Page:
A wild Gyarados has been spotted off the northern Chilean coast near the resort of Iquique, and BOY, is he a whopper.
Okay, so it may not have been the mythical Pokémon creature (though the resemblance is there, you can't deny it), but the strange beast did still have local fishermen pretty stumped.
At first, they thought they'd caught themselves some mysterious five-metre-long sea serpent - but it later turned out to actually be a female giant oarfish (Regalecus glesne), which weighed a whopping kg (330 lbs).
The magnificent beast was filmed after being yanked out of the Pacific Ocean off Chile, sprawling out across the boat's deck to reveal its sheer size. It's kind of mesmerising to watch.
One man can be heard saying: "Holy shit, man! I am filming it."
The excited fishermen then also discuss what the hell to do with the gigantic sea creature - other than just wanting to snap it up in a Poké Ball, obviously.
Rodrigo Olivo, the coordinator of the Caleta Cavancha fishery, explained that they gave the unusal fish to Miguel Araya of the Arturo Prat University in Iquique.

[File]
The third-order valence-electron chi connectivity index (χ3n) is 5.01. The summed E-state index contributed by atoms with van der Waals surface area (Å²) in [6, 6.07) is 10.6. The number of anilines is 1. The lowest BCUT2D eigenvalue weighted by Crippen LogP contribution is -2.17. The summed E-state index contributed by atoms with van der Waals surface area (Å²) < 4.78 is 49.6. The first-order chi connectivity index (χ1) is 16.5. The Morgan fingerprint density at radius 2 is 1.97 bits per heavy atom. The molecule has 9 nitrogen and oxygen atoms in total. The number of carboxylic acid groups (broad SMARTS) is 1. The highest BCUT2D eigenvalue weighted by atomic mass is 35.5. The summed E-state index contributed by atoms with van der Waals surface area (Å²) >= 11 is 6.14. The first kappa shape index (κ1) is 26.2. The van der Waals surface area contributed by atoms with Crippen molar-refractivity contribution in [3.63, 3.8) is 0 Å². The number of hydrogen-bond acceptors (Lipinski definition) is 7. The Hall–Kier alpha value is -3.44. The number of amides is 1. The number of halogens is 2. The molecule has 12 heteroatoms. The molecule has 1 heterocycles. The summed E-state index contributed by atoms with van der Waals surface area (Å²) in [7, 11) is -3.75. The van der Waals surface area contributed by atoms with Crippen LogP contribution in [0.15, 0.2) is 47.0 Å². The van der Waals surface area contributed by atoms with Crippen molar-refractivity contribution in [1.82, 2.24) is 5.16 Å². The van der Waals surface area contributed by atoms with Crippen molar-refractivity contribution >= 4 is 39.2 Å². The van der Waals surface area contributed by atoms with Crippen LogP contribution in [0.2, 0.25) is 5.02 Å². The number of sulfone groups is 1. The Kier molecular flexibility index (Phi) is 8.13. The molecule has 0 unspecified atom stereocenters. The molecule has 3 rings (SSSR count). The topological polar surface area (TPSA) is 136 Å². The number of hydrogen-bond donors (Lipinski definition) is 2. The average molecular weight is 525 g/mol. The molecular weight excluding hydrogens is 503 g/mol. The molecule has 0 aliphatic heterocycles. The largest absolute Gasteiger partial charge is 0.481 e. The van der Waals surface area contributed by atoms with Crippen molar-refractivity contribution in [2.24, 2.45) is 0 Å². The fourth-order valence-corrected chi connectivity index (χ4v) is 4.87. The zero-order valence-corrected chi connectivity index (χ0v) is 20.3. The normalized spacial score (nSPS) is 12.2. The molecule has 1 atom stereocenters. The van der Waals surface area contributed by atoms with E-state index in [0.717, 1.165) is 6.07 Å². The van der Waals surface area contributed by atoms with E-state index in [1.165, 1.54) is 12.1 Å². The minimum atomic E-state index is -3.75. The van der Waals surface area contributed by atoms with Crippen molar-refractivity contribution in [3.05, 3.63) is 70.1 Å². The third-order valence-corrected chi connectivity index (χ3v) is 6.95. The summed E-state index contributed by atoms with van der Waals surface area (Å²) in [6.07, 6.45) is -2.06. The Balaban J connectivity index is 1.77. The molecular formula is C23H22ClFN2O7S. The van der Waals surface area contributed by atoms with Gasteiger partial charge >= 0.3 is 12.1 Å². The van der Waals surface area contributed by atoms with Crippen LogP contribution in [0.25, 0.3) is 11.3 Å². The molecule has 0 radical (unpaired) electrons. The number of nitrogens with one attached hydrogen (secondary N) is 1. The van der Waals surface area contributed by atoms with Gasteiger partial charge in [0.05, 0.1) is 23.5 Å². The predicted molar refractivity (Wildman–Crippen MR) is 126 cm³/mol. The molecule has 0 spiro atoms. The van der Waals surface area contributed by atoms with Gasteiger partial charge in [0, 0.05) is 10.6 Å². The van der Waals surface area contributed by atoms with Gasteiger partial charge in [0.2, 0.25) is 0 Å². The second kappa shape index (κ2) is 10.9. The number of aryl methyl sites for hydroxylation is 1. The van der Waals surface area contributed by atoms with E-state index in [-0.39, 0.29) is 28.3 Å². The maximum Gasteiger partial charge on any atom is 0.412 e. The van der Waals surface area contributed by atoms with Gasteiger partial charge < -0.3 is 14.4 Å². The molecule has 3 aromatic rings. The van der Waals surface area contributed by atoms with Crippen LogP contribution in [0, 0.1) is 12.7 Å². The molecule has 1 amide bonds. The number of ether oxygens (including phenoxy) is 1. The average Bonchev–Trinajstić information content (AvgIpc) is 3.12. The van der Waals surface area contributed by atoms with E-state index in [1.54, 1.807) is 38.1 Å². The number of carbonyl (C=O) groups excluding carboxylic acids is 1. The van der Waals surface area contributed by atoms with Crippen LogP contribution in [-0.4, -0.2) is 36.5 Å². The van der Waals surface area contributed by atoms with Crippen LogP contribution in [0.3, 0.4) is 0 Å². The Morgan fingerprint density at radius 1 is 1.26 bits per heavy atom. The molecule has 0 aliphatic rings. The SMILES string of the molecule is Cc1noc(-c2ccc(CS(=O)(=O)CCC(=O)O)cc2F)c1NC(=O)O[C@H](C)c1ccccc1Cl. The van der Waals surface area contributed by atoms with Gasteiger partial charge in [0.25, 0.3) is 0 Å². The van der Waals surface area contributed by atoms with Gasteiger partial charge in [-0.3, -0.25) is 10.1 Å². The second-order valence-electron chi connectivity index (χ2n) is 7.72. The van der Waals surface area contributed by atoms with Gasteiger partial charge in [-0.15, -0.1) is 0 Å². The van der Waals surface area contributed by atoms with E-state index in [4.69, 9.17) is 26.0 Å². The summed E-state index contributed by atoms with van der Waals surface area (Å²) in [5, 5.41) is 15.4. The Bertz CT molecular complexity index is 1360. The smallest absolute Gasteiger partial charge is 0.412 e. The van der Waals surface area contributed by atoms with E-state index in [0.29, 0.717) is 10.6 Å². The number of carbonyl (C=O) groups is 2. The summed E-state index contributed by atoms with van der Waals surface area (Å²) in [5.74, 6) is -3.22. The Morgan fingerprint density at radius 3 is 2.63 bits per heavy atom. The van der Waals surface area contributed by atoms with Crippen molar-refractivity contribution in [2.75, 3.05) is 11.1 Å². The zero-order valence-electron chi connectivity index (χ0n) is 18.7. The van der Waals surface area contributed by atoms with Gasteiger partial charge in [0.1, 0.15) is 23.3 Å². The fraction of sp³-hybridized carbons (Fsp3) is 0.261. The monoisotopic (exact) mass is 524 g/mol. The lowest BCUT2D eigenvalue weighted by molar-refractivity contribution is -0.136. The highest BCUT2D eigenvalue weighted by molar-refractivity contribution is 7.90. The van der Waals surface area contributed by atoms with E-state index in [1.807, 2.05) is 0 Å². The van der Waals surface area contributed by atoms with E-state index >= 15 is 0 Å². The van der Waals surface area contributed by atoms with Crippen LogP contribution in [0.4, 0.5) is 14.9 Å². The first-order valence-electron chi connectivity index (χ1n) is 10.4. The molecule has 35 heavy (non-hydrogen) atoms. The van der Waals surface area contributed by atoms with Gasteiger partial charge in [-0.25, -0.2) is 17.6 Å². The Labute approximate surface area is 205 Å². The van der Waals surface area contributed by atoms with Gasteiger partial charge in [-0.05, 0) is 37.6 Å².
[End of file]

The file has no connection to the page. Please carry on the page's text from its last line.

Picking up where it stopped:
Araya told local media: "It was a female great oarfish, also known as the king of herrings. Its stomach was found with krill remains.
"They usually live in deep waters, but are known to come into shallow waters when they are ill or about to die."
The species in question is known as the world's longest bony fish, with the biggest oarfish on record boasting a length of 11m (36ft). The heaviest, meanwhile, weighed 270 kg (595lb).
The fish have distinctive red fins, and their undulating swimming method has apparently led to speculation that the oar fish could well be the real source of countless 'sea serpent' sightings in the past.
We recently reported the story of a British pensioner who managed to hook a giant 130lb bass while on a fishing trip in Perth, though not before a 40-minute tussle with the beast.
Sue Elcock, 68, was visiting her 49-year-old son Simon, who lives in Western Australia with his wife Michelle. She decided to join Simon on a charter boat for a 5am fishing trip off the coast of Lancelin, not expecting to catch more than a tiddler - but she soon surpassed herself with what she originally thought was a 'fair-sized fish'.
Of course, it turned out to be anything but, and 40 minutes later, Sue, Simon and others on the boat eventually lumbered a giant bass grouper onto the boat.
The giant fish was apparently the size of a sofa, and at 5ft 4in long was even two inches longer than petite Sue.
It may not be anything on the wild Gyarados that the fishermen reeled in, but it's still not bad, is it?